Having removed any queen cells and two full frames of stores (replacing them with one of foundation and drawn comb) I gently shook the clump of bees back into the box, found the queen, checked she was OK {{8}}, and then returned her to the box as well.

Picture of queen found under the floor of a nucleus hive
There she is!

Yes, they might well try again, but they've got much more space, the nectar flow is lessening, the weather is predicted to be less good, and I plan to be back there well before they could produce any sealed queen cells.

It's one of those calculated risks I discussed a couple of weeks ago.

Sometimes these 'reassembled' colonies quickly do away with the queen and go on to produce a replacement. Others just go back to being a properly functioning colony.

Cell raisers and swarm prevention

In addition to the early supering, the likely other reason that swarm control was not (yet) needed is that I had 'harvested' a frame or two of bees and brood from many of the hives to make up a double-decker queenless cell raiser for queen rearing.

I prepare a large double nuc, consisting of two stacked boxes, each with 6 brood frames. The Maisemore's poly nucs are ideal for this as the bee space between the boxes is correct. Stacked Langstroth nucs are not, at least not if you are using National frames in them.

I populate this box by harvesting brood frames and the adhering bees from at least six colonies. This is an example where experience and judgement becomes important {{9}}. If the brood box has 8-9 frames of brood I'll probably just remove one, 9-11 frames of brood and I'll be happy to take a couple.

Preparing a double decker cell raiser (Q = queen cell, X = destroyed queen cell)
Preparing a double decker cell raiser (Q = queen cell, X = destroyed queen cell)

I choose frames filled with sealed and emerging brood, and it is critical that a queen is not transferred to the nuc box! It's also important that the frames chosen have no queen cells on them {{10}}.

I replace the removed frames with foundation, foundationless or frames of drawn comb, depending upon what I have available and the perceived strength of the 'donor' colony.

It's an inexact science (at least it is when I'm involved ๐Ÿ˜‰), but this depletion of the workforce - perhaps coupled with giving them some more comb to draw - holds them back a bit and helps delay the need for swarm control.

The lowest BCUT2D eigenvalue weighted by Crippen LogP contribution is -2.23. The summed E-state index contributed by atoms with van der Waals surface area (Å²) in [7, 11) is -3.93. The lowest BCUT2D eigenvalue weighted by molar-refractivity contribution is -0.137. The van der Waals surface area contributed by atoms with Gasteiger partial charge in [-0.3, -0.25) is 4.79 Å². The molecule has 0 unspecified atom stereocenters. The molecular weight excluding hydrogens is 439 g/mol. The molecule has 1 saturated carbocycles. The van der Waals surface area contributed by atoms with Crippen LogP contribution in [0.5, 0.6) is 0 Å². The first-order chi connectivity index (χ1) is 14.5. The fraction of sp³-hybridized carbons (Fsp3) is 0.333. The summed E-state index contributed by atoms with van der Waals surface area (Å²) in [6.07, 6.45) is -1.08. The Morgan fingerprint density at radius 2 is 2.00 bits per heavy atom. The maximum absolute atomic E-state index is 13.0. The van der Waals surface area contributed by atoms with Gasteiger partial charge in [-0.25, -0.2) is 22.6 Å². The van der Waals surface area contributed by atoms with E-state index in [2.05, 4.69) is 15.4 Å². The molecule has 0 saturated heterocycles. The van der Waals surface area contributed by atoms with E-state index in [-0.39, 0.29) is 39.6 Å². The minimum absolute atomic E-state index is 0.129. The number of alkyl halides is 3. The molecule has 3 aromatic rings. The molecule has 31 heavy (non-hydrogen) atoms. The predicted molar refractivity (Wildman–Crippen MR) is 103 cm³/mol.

Mix and match

It does not matter what order the frames are in when added to the cell raiser. Since you're mixing workers from 6+ colonies, they don't fight. Instead, they soon settle down to rear the queen that they are missing.

I make up the cell raiser in one apiary and then move it to a distant apiary to ensure I don't 'lose' bees that return to their original hives.

Over the following week much of the brood emerges leaving a box packed with young bees ... an ideal environment for rearing new queens.

Entrance to a nucleus hive with pollen-laden bees returning
Spot the pollen baskets on the forager returning to a queenless cell raiser

If you check the hive entrance of a known-to-be-queenless cell raiser, you may well see foragers returning laden with pollen ... perhaps not as many as to a queenright nuc, but more than enough to make you (or me) question the statement some beekeepers make about "pollen going in (the hive) indicates there's a queen present".

(Approximately) One week later

With no queen and no queen cells, it will be at least two weeks before the double-decker cell raiser could produce a new virgin queen.

Even after choosing frames packed with sealed brood, the cell raiser always manages to find a few eggs or larvae that are young enough to rear as new queens {{11}}. It is therefore important that these cells are found and removed before using the box to rear your selected queens.

After 7 days, any eggs laid immediately before a frame was transferred would have hatched and subsequently developed into four day old larvae. These are too old to rear as queens. Therefore, if you remove all queen cells 7 days after assembling the cell raiser (the two central panels in the diagram above), it will be terminally queenless and in the perfect state to receive your selected eggs or larvae.

I separate the two brood boxes and leave the upper box to the side while dealing with the bottom box. The bees must be shaken off every frame (into the box), and anything looking like an open charged or sealed queen cell must be destroyed.

Sealed queen cell
Make sure you remove all the queen cells from the cell raiser, not just the obvious ones

Once the bottom box has been checked, add back the upper brood chamber and go through that box thoroughly as well.

Remember that many of the bees will be very young and may not have ventured outside the hive yet ... make sure you shake them off the frames back into the box to avoid losing bees.

Lots and lots of young bees
Lots and lots of young bees

Inspect the nuc, not just the frames

When I'd assembled my double-decker nuc I'd included a couple of super frames packed with brood.